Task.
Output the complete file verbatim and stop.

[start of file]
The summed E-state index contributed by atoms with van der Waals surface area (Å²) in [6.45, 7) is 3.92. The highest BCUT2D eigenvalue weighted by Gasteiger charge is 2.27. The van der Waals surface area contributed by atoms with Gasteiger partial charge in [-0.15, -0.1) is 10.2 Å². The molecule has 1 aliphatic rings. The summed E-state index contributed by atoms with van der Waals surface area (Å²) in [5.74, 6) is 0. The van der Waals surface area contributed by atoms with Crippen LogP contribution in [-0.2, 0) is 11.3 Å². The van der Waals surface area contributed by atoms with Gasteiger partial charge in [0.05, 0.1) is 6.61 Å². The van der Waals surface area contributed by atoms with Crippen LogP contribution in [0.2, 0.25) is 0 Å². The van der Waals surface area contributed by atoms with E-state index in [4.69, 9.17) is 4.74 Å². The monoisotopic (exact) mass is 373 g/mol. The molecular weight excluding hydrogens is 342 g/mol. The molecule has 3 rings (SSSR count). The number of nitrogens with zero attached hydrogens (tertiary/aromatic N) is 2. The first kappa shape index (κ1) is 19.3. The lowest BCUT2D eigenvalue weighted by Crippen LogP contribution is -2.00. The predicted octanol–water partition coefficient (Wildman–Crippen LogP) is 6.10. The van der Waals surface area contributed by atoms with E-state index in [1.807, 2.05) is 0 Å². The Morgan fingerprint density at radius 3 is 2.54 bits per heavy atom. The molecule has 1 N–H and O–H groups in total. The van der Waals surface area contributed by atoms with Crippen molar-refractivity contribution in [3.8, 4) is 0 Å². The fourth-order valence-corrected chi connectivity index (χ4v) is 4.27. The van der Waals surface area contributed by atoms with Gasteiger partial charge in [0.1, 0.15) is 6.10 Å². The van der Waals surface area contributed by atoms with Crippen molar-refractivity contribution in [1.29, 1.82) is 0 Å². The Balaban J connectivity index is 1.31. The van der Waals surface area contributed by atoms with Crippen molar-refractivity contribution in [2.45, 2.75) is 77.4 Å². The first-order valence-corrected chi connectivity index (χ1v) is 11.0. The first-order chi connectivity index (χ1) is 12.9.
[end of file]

The summed E-state index contributed by atoms with van der Waals surface area (Å²) in [6.45, 7) is 3.92. The highest BCUT2D eigenvalue weighted by Gasteiger charge is 2.27. The van der Waals surface area contributed by atoms with Gasteiger partial charge in [-0.15, -0.1) is 10.2 Å². The molecule has 1 aliphatic rings. The summed E-state index contributed by atoms with van der Waals surface area (Å²) in [5.74, 6) is 0. The van der Waals surface area contributed by atoms with Crippen LogP contribution in [-0.2, 0) is 11.3 Å². The van der Waals surface area contributed by atoms with Gasteiger partial charge in [0.05, 0.1) is 6.61 Å². The van der Waals surface area contributed by atoms with Crippen LogP contribution in [0.2, 0.25) is 0 Å². The van der Waals surface area contributed by atoms with E-state index in [4.69, 9.17) is 4.74 Å². The monoisotopic (exact) mass is 373 g/mol. The molecular weight excluding hydrogens is 342 g/mol. The molecule has 3 rings (SSSR count). The number of nitrogens with zero attached hydrogens (tertiary/aromatic N) is 2. The first kappa shape index (κ1) is 19.3. The lowest BCUT2D eigenvalue weighted by Crippen LogP contribution is -2.00. The predicted octanol–water partition coefficient (Wildman–Crippen LogP) is 6.10. The van der Waals surface area contributed by atoms with E-state index in [1.807, 2.05) is 0 Å². The Morgan fingerprint density at radius 3 is 2.54 bits per heavy atom. The molecule has 1 N–H and O–H groups in total. The van der Waals surface area contributed by atoms with Crippen molar-refractivity contribution in [3.8, 4) is 0 Å². The fourth-order valence-corrected chi connectivity index (χ4v) is 4.27. The van der Waals surface area contributed by atoms with Gasteiger partial charge in [0.1, 0.15) is 6.10 Å². The van der Waals surface area contributed by atoms with Crippen molar-refractivity contribution in [1.29, 1.82) is 0 Å². The Balaban J connectivity index is 1.31. The van der Waals surface area contributed by atoms with Crippen molar-refractivity contribution in [2.45, 2.75) is 77.4 Å². The first-order valence-corrected chi connectivity index (χ1v) is 11.0. The first-order chi connectivity index (χ1) is 12.9.